• Increased efficiency of the U.S. hog breeding herd is reflected in a continued shift to larger, specialized, more efficient operations and in the decline of smaller, less efficient operations. For the baseline, the increase in efficiency slows since larger, more efficient operations already account for a large share of the U.S. pig crop.

  • Production coordination and market integration between the United States and Canada continues in the hog sector. Canada is the major supplier of live swine imports by the United States. Imported feeder pigs produced in Canada are finished and processed in the United States, where processing costs are lower.

Livestock prices are projected to average somewhat lower than the high levels of 2004, with producer returns generally lower as well.

U.S. consumers buy more meat, but spend a smaller proportion of disposable income for these purchases, continuing a long-term trend. Over the next 10 years, consumer meat expenditures decline from about 2 percent to 1.3 percent of disposable income. Poultry expenditures continue to increase as a share of consumer spending on meats.

Higher levels of total per capita meat consumption are projected over the next decade, largely reflecting continued increases in poultry consumption. On a retail-weight basis, per capita consumption rises to 231 pounds from the 2005 level of 220 pounds.

  • Although declining toward the end of the projections, per capita consumption of beef remains at relatively high levels through the baseline because of strong domestic demand for high-quality beef. Additionally, although beef exports grow, they do not return to 2003 levels in the projections, thereby limiting price increases seen by U.S. consumers.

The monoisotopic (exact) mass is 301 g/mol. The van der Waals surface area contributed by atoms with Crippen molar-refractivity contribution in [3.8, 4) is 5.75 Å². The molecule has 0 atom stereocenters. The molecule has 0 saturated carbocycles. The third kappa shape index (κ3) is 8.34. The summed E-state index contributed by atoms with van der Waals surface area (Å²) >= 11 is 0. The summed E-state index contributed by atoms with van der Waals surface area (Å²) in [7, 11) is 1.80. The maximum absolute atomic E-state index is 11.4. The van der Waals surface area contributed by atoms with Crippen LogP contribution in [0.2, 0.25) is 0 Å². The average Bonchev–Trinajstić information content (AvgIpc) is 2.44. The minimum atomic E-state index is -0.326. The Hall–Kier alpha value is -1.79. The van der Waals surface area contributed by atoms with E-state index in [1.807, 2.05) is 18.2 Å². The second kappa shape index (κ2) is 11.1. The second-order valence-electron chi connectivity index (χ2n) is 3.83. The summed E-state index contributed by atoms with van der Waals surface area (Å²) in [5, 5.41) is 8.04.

• Pork consumption remains stable at about 50-51 pounds per person throughout the projections.

  • Per capita consumption of relatively lower priced poultry increases throughout the baseline, allowing poultry to gain a larger share of total meat consumption and meat expenditures.

U.S. meat exports rise throughout the baseline period as global economic growth increases demand for meats. A gradual recovery in beef exports to markets such as Japan and South Korea is also critical to the projections. The baseline assumes that Brazil and Argentina will not be recognized as free of foot-and-mouth disease (FMD) by key importing countries, such as Japan, which limits trade competition in those markets.


  • U.S. pork exports benefit from reduced beef exports as import demand shifts among competing meats. Pacific Rim nations and Mexico remain key markets for long-term growth of U.S. pork exports. Canada continues to be a strong competitor in these markets. Brazil also is a major pork exporter. However, without nationwide FMD-free status, Brazil focuses its pork exports on Russia, Argentina, and Asian markets other than Japan and South Korea.

  • While increased efficiency in U.S. pork production limits production-cost increases and enhances the competitiveness of U.S. pork products, longer term gains in U.S. pork exports will be determined by costs of production and environmental regulations relative to competitors. Such costs tend to be lower in countries with growing pork industries, such as Brazil.

The sharp decline in beef exports in 2004 lowered the overall meat export share of the total value of domestically produced meat from about 11 percent in 2003 to under 8 percent, based on a measure that weights exports of beef, pork, and chicken by farm-level prices. While U.S. meat exports increase to over 11 percent of production value by the end of the projections, the domestic market remains the dominant source of overall meat demand.

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Source: U.S. Department of Agriculture, Economic Research Service - February 2006